Gauss's law for electricity qânun-e Gauss dar barq Fr.: loi de Gauss en électricité The total electric flux ψ out of an arbitrary closed surface in free space is equal to the net charge within the surface divided by the → permittivity. In differential form: ∇ . E = ρ/ε_{0}, where ρ is the → charge density and ε_{0} the permittivity. The integral form of the law: ∫E . dS = Q/ε_{0} (closed surface integral). This is one of the four → Maxwell's equations. → gauss; → law; → electricity. |
Gauss's law for magnetism qânun-e Gauss dar meqnâtmandi Fr.: loi de Gauss en magnétisme The → magnetic flux through an arbitrary closed surface equals zero. Mathematically, in differential form: ∇ . B = 0 and in integral form: Φ_{B} = ∫B.dS = 0 (closed surface integral). This is one of the four → Maxwell's equations. This law expresses the fact that there are no free magnetic poles (→ monopoles) in nature and that all the lines of force of a magnetic field are closed curves. |
Gauss's lemma nehak-e Gauss Fr.: lemme de Gauss If a → polynomial with → integer coefficients can be → factorized into polynomials with → rational number coefficients, it can be factorized using only integers. |
Gauss's theorem farbin-e Gauss Fr.: théorème de Gauss The total normal induction over any closed surface drawn in an electric field is equal to 4π times the total charge of electricity inside the closed surface. Gauss's theorem applies also to other vector fields such as magnetic, gravitational, and fluid velocity fields. The theorem can more generally be stated as: the total flux of a vector field through a closed surface is equal to the volume → integral of the vector taken over the enclosed volume. Also known as → divergence theorem, Ostrogradsky's theorem, and Gauss-Ostrogradsky theorem. |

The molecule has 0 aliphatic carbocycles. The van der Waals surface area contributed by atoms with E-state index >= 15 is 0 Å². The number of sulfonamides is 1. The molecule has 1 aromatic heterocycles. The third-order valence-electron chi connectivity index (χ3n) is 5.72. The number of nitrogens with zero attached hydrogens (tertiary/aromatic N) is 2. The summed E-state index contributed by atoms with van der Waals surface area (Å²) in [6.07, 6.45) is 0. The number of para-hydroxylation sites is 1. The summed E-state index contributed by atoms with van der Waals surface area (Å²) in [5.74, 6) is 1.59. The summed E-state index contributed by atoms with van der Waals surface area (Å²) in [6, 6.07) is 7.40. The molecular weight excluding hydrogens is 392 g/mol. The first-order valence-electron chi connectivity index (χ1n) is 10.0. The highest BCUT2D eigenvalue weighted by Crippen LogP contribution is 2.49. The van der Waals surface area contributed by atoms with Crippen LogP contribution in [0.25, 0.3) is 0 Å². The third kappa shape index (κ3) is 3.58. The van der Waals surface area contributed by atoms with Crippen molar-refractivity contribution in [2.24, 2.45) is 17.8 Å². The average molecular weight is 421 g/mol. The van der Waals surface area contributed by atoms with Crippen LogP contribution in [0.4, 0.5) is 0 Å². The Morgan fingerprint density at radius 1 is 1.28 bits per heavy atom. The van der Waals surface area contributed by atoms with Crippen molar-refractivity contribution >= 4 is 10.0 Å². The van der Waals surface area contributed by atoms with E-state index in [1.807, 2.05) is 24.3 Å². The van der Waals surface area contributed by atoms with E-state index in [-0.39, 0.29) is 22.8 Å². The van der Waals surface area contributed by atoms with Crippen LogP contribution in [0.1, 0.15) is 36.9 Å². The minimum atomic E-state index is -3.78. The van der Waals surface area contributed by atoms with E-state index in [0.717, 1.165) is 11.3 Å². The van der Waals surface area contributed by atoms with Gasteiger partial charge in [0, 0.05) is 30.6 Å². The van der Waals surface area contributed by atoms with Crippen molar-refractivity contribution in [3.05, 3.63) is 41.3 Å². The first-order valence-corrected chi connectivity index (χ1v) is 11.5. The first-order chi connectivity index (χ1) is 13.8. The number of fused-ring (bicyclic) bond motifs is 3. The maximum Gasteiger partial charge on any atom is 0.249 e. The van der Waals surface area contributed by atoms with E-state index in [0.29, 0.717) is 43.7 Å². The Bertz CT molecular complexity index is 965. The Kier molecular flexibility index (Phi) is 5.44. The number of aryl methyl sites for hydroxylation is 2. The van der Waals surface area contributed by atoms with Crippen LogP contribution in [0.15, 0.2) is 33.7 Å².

Gaussian Gaussi (#) Fr.: gaussien Of or relating to Carl Friedrich Gauss or his mathematical theories of magnetism, electricity, astronomy, or probability. → Gaussian distribution; → Gaussian profile. → gauss. |
Gaussian distribution vâbâžeš-e Gaussi (#) Fr.: distribution gaussienne A theoretical frequency distribution for a set of variable data, usually represented by a bell-shaped curve with a mean at the center of the curve and tail widths proportional to the standard deviation of the data about the mean. → Gaussian; → distribution. |
Gaussian elimination osâneš-e Gaussi Fr.: élimination de Gauss A method of solving a matrix equation of the form A x = b, where A is a matrix and x and b are vectors. The process consists of two steps, first reducing the elements below the diagonal to 0 and second, back substituting to find the solutions. → Gaussian; → elimination. |
Gaussian function karyâ-ye Gauss Fr.: fonction de Gauss The function e^{-x2}, whose integral in the interval -∞ to +∞ gives the → square root of the → number pi: ∫e^{-x2}dx = √π. It is the function that describes the → normal distribution. |
Gaussian gravitational constant pâyâ-ye gerâneši-ye Gauss Fr.: constante gravitationnelle de Gauss The constant, denoted k, defining the astronomical system of units of length (→ astronomical unit), mass (→ solar mass), and time (→ day), by means of → Kepler's third law. The dimensions of k^{2} are those of Newton's constant of gravitation: L ^{3}M ^{-1}T ^{-2}. Its value is: k = 0.01720209895. → Gaussian; → gravitational; → constant. |